Buenos Aires Basics

Buenos Aires Basics: Colectivos or Buses

BA Basics

By | February 19, 2009 | Leave a comment

Colectivos (bondis, or buses) in Buenos Aires are a great method of transportation. Not only are they cheap and relatively quick, but most buses also operate 24 hours per day, unlike the subway.

Generally, buses charge you based on what you are paying with, either coins or SUBE card. You can get a SUBE card in most large subway stations and at several large intersections around town. Just look for the SUBE card stands, bring along your passport number and $15 pesos.

Coins: $3.00 pesos for a short trip (10-15 blocks), $3.25 pesos for a medium distance trip (15-45 blocks) and $3.50 pesos for a long trip (45-max blocks).
SUBE card: $1.50 pesos for a short trip (10-15 blocks), $1.60 pesos for a medium distance trip (15-45 blocks) and $1.70 pesos for a long trip (45-max blocks).

Since buses are owned by a series of private companies, these prices can vary with respect to their definitions of a short, medium or long trip. The best way to ensure you are paying the correct amount is to tell the driver where you are going by saying, “Hasta _______________ (street name, park name, area in general).” By telling the bus driver your final destination, you will also ensure that you are traveling on the correct bus and in the right direction.

Front cover of a 'Guia T'

Before hopping on the bus, however, you will need to figure out which colectivo is right for you. To do so, pick up your own copy of the Guia T, a book of bus maps that you can buy at most any newspaper stand or kiosk. This helpful guide illustrates all of the streets in Buenos Aires through a series of gridded maps, and lists which buses travel to those areas within corresponding grids on  opposing pages. Let’s take a look at how the Guia T works:

On the first or second page of the Guia T, there is a large map of the city indicating the location of the barrios (neighborhoods) of Buenos Aires. This map is overlaid with a numbered grid. The first step in planning your collectivo trip is to identify the rough location of your starting and destination points on this map. Once you have done so, take note of the numbers within the grid that correspond to these rough locations. For example, let’s say your current location is on the corner of Juan B Justo and Santa Fe (in the barrio of Palermo), and you need to get to Parque Las Heras (in the barrio of Recoleta).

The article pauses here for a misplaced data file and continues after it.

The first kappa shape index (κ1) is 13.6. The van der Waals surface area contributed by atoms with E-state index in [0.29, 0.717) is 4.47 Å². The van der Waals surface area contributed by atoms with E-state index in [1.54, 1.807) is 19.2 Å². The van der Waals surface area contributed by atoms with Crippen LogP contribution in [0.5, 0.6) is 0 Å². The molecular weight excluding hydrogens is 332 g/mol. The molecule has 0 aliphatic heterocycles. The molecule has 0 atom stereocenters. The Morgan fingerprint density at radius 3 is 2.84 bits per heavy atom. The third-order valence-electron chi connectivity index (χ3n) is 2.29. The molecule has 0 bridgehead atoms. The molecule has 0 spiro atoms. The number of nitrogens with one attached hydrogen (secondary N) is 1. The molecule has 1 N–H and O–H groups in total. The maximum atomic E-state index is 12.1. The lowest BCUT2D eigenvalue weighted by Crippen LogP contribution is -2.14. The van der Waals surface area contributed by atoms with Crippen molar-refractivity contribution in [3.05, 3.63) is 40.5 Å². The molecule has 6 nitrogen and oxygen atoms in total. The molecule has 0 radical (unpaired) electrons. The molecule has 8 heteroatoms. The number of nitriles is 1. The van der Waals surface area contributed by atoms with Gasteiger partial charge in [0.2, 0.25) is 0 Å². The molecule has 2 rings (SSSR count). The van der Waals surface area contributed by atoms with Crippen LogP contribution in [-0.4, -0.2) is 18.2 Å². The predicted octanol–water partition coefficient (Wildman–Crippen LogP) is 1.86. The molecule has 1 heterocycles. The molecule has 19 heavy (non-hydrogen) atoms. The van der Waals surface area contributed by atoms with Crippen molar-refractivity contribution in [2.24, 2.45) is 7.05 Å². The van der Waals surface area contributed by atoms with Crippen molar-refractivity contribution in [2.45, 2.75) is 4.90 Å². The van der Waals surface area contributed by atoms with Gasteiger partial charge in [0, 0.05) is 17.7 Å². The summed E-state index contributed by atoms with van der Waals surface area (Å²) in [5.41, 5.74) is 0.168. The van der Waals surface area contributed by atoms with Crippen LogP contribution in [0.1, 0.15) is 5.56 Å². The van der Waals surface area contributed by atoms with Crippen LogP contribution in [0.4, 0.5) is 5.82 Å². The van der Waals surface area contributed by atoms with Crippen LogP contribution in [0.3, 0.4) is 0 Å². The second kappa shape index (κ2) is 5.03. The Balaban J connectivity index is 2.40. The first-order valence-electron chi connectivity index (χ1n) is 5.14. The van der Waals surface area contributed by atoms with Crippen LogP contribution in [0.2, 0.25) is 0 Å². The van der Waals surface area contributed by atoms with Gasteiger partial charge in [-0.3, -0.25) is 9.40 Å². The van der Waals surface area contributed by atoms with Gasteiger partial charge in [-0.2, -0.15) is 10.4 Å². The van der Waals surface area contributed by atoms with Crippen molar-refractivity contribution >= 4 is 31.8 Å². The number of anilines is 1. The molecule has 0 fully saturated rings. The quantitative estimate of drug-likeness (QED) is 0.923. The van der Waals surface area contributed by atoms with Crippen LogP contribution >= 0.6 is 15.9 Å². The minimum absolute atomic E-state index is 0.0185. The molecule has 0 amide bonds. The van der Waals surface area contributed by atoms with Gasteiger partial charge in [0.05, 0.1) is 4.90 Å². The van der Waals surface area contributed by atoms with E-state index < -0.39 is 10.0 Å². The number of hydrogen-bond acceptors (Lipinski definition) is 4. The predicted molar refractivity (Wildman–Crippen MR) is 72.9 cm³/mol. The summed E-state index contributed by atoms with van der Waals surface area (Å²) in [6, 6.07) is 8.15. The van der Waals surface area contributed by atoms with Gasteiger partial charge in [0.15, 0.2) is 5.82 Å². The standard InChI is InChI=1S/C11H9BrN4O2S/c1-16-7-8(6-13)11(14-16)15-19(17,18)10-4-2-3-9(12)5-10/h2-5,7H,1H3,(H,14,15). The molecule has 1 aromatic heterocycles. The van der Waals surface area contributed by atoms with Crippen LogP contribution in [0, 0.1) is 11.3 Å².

Main map of a 'Guia T'

Since the numbered grid indicates that a more detailed map of Palermo is found on plan 8, you would then locate “plano 8” a few pages later. Once you have located your map, find your specific street location (in this case, the corner of Juan B Justo and Santa Fe is located on the map within cell C-4).  On the page opposing this map, you will find a similar grid with coordinates that correspond to the illustration. This grid is made up of a series of cells containing lists of numbers. These numbers are a list of buses that frequent that area of the city.

Now, you will need to find the location of your destination in the Guia T, and compare the numerical lists corresponding to your starting point and destination in order to decide which is the best colectivo for your journey.

Location page from a 'Guia T'

Parque las Heras is found in Recoleta on “plano 9.” The park span no fewer than 4 cells on the map, but you select B-5 as our destination. After comparing the list of buses that travel to B-5 on “plano 9” and C-4 on “plano 8,” you see that the buses 59, 60 and the 67 all frequent both our starting point at the intersection of Juan B Justo and Santa Fe and our destination of Parque las Heras.

Destination page from a 'Guia T'

Once you have identified the correct collectivo, the next task will be to find the bus stop. On the street, you will find small signs with numbers corresponding to the various bus lines lining the sidewalks. Sometimes these signs can be a little tricky to spot, so look up and keep your eyes peeled for the bus number that you’re looking for. Once you’ve found your bus stop, you won’t need to wait long. When you spot your bus lumbering down the road, raise your hand to indicate that you’d like to get on. Even if the kind elderly lady in front of you is already raising her hand, you should raise yours too. This helps the bus drivers to know how many people are planning to board.

Colectivo Edict
When boarding a colectivo, be aware that the driver’s goal is to keep the bus moving at a decent pace. Keep your questions short and payment quick. Remember that standard practice is to tell the driver your destination, pay the requisite fee, and move immediately further back in the bus. The area at the front of the bus should remain clear for new passengers to do the same. So keep moving further towards the back of the bus as opportunities arise, or find a spot to stand that is out of the way.

The door near the driver is an entrance only, except for older, pregnant or handicapped people. Likewise, the back door is only for those getting off of the bus. When approaching your destination, press the buzzer on the pole nearest to this rear exit in order to indicate that you wish to exit.

In Argentina chivalry is very much still alive. All seating in the front of the bus is reserved for the elderly, pregnant women, handicapped individuals, and parents with young children. It is very common to see men and women give their seats in these front sections to the above list when the bus is full.

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